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Here you can take part in experiences that contain art, history and nature. The park is large, with woods, wooded trails and art.The collection is of high quality and representative of European art history for the past 130 years.With the combination...more
Ekeberg is a extensive area of land with minor hills. It holds works of art. Some very extravagant. Others even scary. There is a light pole with a permanent recording that sounds like someone calling you from the woods. I don't speak Noregian so I...More
While the Frognerparken serves the West of the city, Ekebergenparken serves the East. Both have interesting sculptures, and peaceful walks, but Ekeberg also boasts great views of the city and the Oslofjord.
You can take the tram or there is a path from the foot...More
We went during New Years and the ground was frozen, despite the maintenance crew was putting sand on the footpath up the hill there was a lot of ice and I slipped and fractured my right wrist. Hardly the high point of our holidays, yet...More
Sculpture park that you need to do a bit of climping, as the sculptures were on hills. This park may not be for everyone especially if you can't climb or have knee or feet problems.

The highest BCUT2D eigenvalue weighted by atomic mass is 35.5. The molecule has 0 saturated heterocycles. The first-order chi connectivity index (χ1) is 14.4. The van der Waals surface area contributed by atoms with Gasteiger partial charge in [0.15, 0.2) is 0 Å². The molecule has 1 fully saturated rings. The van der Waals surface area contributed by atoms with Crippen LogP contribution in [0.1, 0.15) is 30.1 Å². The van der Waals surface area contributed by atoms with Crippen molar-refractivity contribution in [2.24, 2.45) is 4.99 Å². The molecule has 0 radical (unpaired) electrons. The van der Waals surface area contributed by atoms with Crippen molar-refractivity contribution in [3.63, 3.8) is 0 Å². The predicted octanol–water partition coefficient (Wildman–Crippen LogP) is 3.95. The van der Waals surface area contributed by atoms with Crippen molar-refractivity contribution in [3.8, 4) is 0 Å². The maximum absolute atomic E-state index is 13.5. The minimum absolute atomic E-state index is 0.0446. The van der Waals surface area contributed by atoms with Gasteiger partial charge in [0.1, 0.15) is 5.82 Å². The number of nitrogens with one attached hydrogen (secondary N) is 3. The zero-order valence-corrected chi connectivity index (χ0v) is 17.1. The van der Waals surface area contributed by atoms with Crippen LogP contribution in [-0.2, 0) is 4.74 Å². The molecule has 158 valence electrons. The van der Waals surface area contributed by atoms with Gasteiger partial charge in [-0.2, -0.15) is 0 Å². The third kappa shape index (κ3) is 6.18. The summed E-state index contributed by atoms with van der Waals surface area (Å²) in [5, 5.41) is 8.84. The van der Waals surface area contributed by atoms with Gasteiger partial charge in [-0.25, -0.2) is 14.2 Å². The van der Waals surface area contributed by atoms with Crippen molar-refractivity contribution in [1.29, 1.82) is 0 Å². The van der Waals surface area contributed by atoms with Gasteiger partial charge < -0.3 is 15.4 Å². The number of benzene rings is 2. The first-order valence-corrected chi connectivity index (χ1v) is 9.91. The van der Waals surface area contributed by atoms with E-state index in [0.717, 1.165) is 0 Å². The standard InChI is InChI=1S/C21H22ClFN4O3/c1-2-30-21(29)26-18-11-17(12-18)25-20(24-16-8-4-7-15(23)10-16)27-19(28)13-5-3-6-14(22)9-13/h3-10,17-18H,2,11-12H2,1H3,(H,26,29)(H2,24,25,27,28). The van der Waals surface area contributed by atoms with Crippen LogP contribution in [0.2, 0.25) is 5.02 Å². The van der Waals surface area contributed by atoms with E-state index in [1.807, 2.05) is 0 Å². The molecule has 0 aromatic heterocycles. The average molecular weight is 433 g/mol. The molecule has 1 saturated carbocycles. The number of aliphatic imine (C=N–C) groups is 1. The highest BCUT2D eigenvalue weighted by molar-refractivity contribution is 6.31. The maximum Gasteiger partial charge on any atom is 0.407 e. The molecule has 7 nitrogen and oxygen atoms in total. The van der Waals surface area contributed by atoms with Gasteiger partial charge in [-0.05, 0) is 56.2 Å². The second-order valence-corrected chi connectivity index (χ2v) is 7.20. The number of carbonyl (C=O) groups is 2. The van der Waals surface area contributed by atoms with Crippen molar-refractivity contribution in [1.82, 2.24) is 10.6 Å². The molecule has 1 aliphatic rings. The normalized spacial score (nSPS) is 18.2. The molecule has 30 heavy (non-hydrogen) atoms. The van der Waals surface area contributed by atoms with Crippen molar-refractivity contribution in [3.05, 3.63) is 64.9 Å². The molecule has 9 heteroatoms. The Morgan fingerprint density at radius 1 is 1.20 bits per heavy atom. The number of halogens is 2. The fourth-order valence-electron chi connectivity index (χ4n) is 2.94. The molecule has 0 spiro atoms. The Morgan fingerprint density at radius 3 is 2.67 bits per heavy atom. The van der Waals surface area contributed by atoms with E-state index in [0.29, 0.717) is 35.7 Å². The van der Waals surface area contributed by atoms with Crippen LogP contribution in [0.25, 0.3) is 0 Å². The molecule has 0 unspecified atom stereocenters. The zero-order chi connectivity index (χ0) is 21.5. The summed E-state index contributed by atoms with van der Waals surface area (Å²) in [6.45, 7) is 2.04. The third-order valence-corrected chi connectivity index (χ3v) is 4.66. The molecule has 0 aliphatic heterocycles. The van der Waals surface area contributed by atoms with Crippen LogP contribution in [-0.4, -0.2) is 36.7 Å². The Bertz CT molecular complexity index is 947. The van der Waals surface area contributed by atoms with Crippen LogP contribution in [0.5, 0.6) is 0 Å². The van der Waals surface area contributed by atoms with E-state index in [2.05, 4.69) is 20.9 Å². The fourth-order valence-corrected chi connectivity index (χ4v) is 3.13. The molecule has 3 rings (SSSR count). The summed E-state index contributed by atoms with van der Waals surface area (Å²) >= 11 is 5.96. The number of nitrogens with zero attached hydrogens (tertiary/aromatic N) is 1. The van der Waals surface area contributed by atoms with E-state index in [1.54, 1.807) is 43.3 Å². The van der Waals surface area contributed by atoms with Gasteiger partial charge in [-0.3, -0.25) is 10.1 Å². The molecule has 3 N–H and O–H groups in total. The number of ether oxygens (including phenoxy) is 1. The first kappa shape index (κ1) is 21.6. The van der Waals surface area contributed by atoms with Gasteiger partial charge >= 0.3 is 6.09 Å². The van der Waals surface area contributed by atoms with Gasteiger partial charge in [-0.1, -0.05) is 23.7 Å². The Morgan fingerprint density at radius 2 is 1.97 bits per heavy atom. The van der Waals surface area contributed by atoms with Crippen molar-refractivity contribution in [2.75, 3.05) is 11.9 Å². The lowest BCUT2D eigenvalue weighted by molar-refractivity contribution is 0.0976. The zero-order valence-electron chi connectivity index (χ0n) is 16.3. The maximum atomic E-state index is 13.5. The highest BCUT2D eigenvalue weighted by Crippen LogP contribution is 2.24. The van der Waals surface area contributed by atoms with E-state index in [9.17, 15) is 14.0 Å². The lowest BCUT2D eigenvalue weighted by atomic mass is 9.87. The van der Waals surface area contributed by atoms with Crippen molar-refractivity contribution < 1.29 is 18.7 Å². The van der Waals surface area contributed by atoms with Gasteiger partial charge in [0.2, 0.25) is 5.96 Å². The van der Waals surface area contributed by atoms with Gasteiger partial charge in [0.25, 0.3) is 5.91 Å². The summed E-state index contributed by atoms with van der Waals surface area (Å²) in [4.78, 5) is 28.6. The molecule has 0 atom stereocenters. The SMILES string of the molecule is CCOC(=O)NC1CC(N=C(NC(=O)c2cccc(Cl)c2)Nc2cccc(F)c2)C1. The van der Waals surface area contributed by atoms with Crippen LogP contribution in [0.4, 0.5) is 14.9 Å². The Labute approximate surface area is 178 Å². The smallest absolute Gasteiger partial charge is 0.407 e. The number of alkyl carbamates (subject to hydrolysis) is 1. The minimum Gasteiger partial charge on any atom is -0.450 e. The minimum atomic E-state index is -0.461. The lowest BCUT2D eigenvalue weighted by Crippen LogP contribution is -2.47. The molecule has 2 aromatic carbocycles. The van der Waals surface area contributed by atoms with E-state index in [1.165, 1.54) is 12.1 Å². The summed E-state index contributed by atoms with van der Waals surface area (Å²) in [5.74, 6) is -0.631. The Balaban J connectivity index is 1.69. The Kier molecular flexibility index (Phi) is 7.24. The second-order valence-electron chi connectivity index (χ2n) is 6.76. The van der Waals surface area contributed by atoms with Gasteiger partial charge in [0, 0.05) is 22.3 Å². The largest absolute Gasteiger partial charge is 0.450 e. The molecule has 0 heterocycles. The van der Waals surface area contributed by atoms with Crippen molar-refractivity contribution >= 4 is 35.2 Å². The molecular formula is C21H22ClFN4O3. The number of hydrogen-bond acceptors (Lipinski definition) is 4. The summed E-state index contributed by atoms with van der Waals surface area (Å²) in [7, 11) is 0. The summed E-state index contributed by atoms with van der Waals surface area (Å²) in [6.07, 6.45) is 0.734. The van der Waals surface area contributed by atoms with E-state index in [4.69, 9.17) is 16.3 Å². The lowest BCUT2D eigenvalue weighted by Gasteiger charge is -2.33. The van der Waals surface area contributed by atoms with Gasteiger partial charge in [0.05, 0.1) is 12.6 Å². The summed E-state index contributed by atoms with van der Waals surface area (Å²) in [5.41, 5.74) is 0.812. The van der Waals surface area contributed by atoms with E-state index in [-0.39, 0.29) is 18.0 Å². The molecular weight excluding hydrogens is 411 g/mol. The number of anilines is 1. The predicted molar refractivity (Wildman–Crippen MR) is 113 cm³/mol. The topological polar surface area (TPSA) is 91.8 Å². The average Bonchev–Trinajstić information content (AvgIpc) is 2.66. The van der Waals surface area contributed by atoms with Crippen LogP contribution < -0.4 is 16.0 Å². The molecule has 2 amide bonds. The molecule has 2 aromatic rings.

A few body parts sculptures which was embarrassing to explain...More
This is a very nice sculpture park on a hill overlooking the city of Oslo. It is a truely beautiful location - the collection of sculptures there is rather eclectic combing modern and classic with well known and not so well know artists.
Eventhough the idea of hiding art expositions and sculptures on a hill is innovative and seems to be good, we were kinda disappointed by the pourly made map (which is completely mixed) and the lack of signals during the way.
This is to say, that...More
Response from GoBlueTeacher | Reviewed this property |
We took the tram (18 or 19 both work, I believe) from City Centre; it's maybe a 10-15 minute ride, and the stop - to my recollection - was called "Ekebergparken". It's an uphill walk from the tram station to the main... More
We took the tram (18 or 19 both work, I believe) from City Centre; it's maybe a 10-15 minute ride, and the stop - to my recollection - was called "Ekebergparken". It's an uphill walk from the tram station to the main buildings of the park.